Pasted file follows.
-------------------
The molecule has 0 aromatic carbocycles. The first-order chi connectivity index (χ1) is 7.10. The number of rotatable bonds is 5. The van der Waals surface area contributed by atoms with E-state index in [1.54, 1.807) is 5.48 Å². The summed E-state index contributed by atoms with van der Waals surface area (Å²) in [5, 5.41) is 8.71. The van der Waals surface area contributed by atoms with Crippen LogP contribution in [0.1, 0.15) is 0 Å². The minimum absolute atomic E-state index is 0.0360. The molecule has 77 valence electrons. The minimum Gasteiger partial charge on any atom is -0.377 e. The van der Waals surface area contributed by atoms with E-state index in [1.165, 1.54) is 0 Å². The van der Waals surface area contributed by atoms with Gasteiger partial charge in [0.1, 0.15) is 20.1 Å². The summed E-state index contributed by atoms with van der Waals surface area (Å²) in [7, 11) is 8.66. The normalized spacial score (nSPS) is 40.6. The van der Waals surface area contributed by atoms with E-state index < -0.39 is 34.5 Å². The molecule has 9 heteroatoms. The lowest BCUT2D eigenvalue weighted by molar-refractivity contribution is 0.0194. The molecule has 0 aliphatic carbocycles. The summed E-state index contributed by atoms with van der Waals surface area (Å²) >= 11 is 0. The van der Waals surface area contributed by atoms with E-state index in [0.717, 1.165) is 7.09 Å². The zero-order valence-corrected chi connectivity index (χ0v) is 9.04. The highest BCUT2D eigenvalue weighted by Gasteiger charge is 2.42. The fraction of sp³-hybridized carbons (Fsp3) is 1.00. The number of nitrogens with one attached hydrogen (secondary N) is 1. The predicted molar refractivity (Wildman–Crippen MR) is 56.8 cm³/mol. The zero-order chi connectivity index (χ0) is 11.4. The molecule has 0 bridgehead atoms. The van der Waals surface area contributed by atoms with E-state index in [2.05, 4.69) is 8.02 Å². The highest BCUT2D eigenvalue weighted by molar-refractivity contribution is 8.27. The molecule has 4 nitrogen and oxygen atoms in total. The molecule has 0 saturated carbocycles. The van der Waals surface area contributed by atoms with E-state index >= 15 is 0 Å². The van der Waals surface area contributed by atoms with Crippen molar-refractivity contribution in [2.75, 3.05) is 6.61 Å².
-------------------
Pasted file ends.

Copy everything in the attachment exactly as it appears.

The molecule has 0 aromatic carbocycles. The first-order chi connectivity index (χ1) is 7.10. The number of rotatable bonds is 5. The van der Waals surface area contributed by atoms with E-state index in [1.54, 1.807) is 5.48 Å². The summed E-state index contributed by atoms with van der Waals surface area (Å²) in [5, 5.41) is 8.71. The van der Waals surface area contributed by atoms with Crippen LogP contribution in [0.1, 0.15) is 0 Å². The minimum absolute atomic E-state index is 0.0360. The molecule has 77 valence electrons. The minimum Gasteiger partial charge on any atom is -0.377 e. The van der Waals surface area contributed by atoms with E-state index in [1.165, 1.54) is 0 Å². The van der Waals surface area contributed by atoms with Gasteiger partial charge in [0.1, 0.15) is 20.1 Å². The summed E-state index contributed by atoms with van der Waals surface area (Å²) in [7, 11) is 8.66. The normalized spacial score (nSPS) is 40.6. The van der Waals surface area contributed by atoms with E-state index < -0.39 is 34.5 Å². The molecule has 9 heteroatoms. The lowest BCUT2D eigenvalue weighted by molar-refractivity contribution is 0.0194. The molecule has 0 aliphatic carbocycles. The summed E-state index contributed by atoms with van der Waals surface area (Å²) >= 11 is 0. The van der Waals surface area contributed by atoms with E-state index in [0.717, 1.165) is 7.09 Å². The zero-order valence-corrected chi connectivity index (χ0v) is 9.04. The highest BCUT2D eigenvalue weighted by Gasteiger charge is 2.42. The fraction of sp³-hybridized carbons (Fsp3) is 1.00. The number of nitrogens with one attached hydrogen (secondary N) is 1. The predicted molar refractivity (Wildman–Crippen MR) is 56.8 cm³/mol. The zero-order chi connectivity index (χ0) is 11.4. The molecule has 0 bridgehead atoms. The van der Waals surface area contributed by atoms with E-state index in [2.05, 4.69) is 8.02 Å². The highest BCUT2D eigenvalue weighted by molar-refractivity contribution is 8.27. The molecule has 4 nitrogen and oxygen atoms in total. The molecule has 0 saturated carbocycles. The van der Waals surface area contributed by atoms with E-state index >= 15 is 0 Å². The van der Waals surface area contributed by atoms with Crippen molar-refractivity contribution in [2.75, 3.05) is 6.61 Å².